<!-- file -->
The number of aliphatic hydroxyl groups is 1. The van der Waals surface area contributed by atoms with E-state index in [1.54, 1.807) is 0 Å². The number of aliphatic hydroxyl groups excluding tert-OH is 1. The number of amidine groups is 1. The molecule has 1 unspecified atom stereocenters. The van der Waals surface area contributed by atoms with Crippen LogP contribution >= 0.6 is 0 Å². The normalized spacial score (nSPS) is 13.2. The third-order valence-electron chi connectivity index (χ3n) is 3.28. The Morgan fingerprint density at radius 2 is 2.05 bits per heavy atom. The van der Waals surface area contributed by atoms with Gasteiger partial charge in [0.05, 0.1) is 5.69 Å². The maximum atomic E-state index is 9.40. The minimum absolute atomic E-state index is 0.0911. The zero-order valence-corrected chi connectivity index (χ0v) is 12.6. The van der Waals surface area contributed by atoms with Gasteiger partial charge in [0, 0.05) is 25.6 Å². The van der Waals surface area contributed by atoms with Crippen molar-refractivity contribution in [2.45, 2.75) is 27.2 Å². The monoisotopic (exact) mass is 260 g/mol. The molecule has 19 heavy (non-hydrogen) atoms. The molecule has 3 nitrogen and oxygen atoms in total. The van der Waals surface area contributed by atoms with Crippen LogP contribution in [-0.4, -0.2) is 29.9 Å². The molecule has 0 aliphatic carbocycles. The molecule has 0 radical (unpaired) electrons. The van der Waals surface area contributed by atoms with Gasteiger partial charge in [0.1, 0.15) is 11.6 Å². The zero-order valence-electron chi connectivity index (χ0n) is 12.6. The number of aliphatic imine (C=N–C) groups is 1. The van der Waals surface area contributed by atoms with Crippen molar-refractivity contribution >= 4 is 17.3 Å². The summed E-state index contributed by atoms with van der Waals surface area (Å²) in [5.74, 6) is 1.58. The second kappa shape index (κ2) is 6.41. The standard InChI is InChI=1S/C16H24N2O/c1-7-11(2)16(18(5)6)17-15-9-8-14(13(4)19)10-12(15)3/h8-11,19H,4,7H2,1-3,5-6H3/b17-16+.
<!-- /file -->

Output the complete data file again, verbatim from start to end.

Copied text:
The number of aliphatic hydroxyl groups is 1. The van der Waals surface area contributed by atoms with E-state index in [1.54, 1.807) is 0 Å². The number of aliphatic hydroxyl groups excluding tert-OH is 1. The number of amidine groups is 1. The molecule has 1 unspecified atom stereocenters. The van der Waals surface area contributed by atoms with Crippen LogP contribution >= 0.6 is 0 Å². The normalized spacial score (nSPS) is 13.2. The third-order valence-electron chi connectivity index (χ3n) is 3.28. The Morgan fingerprint density at radius 2 is 2.05 bits per heavy atom. The van der Waals surface area contributed by atoms with Gasteiger partial charge in [0.05, 0.1) is 5.69 Å². The maximum atomic E-state index is 9.40. The minimum absolute atomic E-state index is 0.0911. The zero-order valence-corrected chi connectivity index (χ0v) is 12.6. The van der Waals surface area contributed by atoms with Gasteiger partial charge in [0, 0.05) is 25.6 Å². The van der Waals surface area contributed by atoms with Crippen molar-refractivity contribution in [2.45, 2.75) is 27.2 Å². The monoisotopic (exact) mass is 260 g/mol. The molecule has 19 heavy (non-hydrogen) atoms. The molecule has 3 nitrogen and oxygen atoms in total. The van der Waals surface area contributed by atoms with Crippen LogP contribution in [-0.4, -0.2) is 29.9 Å². The molecule has 0 aliphatic carbocycles. The molecule has 0 radical (unpaired) electrons. The van der Waals surface area contributed by atoms with Gasteiger partial charge in [0.1, 0.15) is 11.6 Å². The zero-order valence-electron chi connectivity index (χ0n) is 12.6. The number of aliphatic imine (C=N–C) groups is 1. The van der Waals surface area contributed by atoms with Crippen molar-refractivity contribution >= 4 is 17.3 Å². The summed E-state index contributed by atoms with van der Waals surface area (Å²) in [5.74, 6) is 1.58. The second kappa shape index (κ2) is 6.41. The standard InChI is InChI=1S/C16H24N2O/c1-7-11(2)16(18(5)6)17-15-9-8-14(13(4)19)10-12(15)3/h8-11,19H,4,7H2,1-3,5-6H3/b17-16+.